Analysis of Thessaloniki’s sewage has on Friday confirmed an increase in the Omicron variant of SARS-CoV-2 in the community, based on the latest measurements taken in a study conducted by the Aristotle University of Thessaloniki and the city’s water board EYATh, in collaboration with the Central Macedonia Region.
Since the variant was first detected in the city’s sewage on December 19, there has been an increase in the amounts of the highly-transmissible variant up until December 22, while the last five measurements taken show signs of an overall increase in the SARS-CoV-2 viral load.
This appears to have stopped a gradual decline in the viral load observed in the previous three weeks, after the fourth wave peaked on November 25.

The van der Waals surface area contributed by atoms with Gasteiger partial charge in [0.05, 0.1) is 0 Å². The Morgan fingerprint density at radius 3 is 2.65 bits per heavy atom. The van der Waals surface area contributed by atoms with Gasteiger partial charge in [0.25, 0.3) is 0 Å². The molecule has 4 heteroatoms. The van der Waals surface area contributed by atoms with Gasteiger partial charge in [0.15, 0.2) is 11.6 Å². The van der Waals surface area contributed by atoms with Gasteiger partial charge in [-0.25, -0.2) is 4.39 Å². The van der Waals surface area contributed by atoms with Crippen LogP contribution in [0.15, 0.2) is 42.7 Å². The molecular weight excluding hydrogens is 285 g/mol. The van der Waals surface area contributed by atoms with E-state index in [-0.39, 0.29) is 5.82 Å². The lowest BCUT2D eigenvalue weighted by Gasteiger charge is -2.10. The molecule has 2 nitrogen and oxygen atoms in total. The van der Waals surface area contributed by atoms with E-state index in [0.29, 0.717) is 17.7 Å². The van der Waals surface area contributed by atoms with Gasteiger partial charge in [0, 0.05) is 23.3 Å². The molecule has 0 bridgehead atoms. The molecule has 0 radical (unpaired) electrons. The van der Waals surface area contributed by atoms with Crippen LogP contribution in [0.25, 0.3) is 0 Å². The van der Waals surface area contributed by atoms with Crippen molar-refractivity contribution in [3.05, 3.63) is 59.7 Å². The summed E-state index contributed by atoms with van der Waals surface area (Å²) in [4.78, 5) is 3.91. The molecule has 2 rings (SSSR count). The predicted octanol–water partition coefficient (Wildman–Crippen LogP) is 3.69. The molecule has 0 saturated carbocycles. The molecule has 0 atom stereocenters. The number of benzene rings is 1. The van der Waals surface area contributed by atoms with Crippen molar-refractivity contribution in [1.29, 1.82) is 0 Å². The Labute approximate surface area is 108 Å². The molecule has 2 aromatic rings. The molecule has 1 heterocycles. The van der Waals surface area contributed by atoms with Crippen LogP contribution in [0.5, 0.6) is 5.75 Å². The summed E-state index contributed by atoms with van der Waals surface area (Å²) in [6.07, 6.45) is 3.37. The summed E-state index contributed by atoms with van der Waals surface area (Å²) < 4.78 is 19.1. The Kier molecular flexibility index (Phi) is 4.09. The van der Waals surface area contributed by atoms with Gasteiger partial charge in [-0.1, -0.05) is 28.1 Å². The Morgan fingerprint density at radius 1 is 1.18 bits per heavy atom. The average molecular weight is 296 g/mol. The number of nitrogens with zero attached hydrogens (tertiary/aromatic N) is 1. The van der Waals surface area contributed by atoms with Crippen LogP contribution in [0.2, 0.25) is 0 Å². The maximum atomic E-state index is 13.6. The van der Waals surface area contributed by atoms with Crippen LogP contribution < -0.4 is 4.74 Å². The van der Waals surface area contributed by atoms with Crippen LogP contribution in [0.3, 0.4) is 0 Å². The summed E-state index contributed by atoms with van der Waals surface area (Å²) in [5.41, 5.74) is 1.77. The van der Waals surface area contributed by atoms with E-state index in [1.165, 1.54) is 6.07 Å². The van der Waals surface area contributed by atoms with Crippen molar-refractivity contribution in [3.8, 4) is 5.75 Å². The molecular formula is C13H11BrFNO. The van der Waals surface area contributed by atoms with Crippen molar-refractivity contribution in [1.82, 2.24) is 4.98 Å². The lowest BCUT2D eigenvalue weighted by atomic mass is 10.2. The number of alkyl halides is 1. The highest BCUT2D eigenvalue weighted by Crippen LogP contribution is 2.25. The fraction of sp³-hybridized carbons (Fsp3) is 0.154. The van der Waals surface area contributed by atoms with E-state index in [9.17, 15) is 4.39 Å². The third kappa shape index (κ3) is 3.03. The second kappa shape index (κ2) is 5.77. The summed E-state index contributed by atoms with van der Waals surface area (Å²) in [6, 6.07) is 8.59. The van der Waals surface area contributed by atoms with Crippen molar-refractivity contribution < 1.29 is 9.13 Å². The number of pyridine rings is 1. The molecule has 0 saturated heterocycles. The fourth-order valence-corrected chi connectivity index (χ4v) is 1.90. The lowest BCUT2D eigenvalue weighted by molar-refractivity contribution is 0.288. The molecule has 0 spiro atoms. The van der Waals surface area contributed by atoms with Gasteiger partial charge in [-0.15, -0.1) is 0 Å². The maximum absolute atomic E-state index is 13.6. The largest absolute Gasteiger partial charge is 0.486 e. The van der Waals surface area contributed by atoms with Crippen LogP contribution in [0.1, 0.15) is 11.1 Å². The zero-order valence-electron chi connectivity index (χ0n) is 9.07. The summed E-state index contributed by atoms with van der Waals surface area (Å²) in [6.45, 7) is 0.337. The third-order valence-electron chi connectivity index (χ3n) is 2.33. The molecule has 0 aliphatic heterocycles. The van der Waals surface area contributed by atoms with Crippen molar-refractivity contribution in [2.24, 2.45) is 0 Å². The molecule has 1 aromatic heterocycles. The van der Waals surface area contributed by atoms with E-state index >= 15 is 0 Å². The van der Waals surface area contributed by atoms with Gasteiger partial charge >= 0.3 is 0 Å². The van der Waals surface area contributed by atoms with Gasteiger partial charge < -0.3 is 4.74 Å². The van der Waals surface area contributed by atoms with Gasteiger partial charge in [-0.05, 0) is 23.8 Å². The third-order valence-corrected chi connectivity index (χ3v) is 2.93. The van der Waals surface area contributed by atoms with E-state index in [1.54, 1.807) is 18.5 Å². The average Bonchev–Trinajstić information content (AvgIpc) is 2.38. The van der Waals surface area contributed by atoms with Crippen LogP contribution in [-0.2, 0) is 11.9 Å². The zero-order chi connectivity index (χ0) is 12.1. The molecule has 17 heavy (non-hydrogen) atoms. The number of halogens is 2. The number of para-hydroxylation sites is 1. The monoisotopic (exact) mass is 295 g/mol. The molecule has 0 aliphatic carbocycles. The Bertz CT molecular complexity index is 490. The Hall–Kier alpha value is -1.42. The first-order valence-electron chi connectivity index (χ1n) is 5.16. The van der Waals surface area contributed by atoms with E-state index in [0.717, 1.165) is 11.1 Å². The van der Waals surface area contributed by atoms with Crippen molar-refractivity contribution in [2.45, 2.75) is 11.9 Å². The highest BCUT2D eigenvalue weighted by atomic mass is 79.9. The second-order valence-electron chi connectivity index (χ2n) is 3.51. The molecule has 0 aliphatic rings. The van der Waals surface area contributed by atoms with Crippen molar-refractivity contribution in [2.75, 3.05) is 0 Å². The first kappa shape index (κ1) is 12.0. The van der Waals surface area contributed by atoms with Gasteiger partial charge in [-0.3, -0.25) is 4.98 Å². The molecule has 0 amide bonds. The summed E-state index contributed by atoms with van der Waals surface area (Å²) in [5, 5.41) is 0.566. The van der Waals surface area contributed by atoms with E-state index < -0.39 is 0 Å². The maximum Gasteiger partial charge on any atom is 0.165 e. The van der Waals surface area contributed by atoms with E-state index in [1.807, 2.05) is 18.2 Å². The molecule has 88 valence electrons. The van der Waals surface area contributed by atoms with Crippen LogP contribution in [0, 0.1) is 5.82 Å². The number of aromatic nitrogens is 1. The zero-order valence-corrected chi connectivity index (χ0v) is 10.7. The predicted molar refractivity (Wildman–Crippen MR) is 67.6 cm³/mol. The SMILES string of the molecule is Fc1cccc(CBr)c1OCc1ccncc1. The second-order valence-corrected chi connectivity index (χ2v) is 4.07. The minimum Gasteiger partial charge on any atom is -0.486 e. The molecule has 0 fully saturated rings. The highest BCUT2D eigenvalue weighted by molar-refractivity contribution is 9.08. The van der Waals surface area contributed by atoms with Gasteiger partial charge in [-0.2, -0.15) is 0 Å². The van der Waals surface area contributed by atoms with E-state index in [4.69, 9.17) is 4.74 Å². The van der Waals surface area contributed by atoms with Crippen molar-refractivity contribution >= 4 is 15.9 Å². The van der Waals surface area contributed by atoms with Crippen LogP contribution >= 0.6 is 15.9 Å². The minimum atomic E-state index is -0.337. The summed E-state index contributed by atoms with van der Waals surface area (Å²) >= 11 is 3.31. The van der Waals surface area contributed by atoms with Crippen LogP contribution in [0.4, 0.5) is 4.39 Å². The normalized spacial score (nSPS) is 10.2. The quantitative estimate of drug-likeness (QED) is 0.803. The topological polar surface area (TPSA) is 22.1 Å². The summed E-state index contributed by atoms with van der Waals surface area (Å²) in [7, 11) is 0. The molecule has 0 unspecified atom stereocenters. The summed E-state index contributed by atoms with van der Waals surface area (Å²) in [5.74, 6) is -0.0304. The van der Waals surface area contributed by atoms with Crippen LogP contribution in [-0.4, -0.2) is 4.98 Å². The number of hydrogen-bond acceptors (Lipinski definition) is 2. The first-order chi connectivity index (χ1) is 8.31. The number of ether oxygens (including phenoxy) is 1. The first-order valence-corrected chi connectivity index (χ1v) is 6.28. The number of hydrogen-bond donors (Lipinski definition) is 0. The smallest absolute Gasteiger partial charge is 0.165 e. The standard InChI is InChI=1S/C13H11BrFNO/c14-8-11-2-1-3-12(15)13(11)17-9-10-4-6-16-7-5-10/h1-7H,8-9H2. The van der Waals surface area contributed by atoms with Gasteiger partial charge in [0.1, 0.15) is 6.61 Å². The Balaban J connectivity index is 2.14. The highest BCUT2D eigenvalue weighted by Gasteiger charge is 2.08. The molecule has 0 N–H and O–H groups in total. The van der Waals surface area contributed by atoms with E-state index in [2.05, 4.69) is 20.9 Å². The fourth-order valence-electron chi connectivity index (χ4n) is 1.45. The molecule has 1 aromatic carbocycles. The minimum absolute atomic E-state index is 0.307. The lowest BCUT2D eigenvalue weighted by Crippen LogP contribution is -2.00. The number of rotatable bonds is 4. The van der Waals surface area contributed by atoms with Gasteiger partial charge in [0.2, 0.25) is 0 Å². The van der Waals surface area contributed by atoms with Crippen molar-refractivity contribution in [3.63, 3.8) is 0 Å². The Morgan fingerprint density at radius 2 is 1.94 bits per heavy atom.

Samples taken on Tuesday and Wednesday were marginally stable (+16 pct) compared with the average of the two immediately preceding measurements on Sunday and Monday and stable (-5 pct) in relation to the average of Tuesday and Wednesday last week.
“The slow decline in the viral load in the sewage of the previous period appears to have stopped, while the levels are still high and the hospitals in the city are full. Despite being within the margin for uncertainty, the average measurements already show signs of a rising trend,” AUTH Rector Professor Nikos Papaioannou, who is in charge of the study, told state-run news agency AMNA.
“Given the presence of the Omicron variant and the increase of movements and social interactions at Christmas, a further increase in the spread of the virus in Thessaloniki seems very likely.”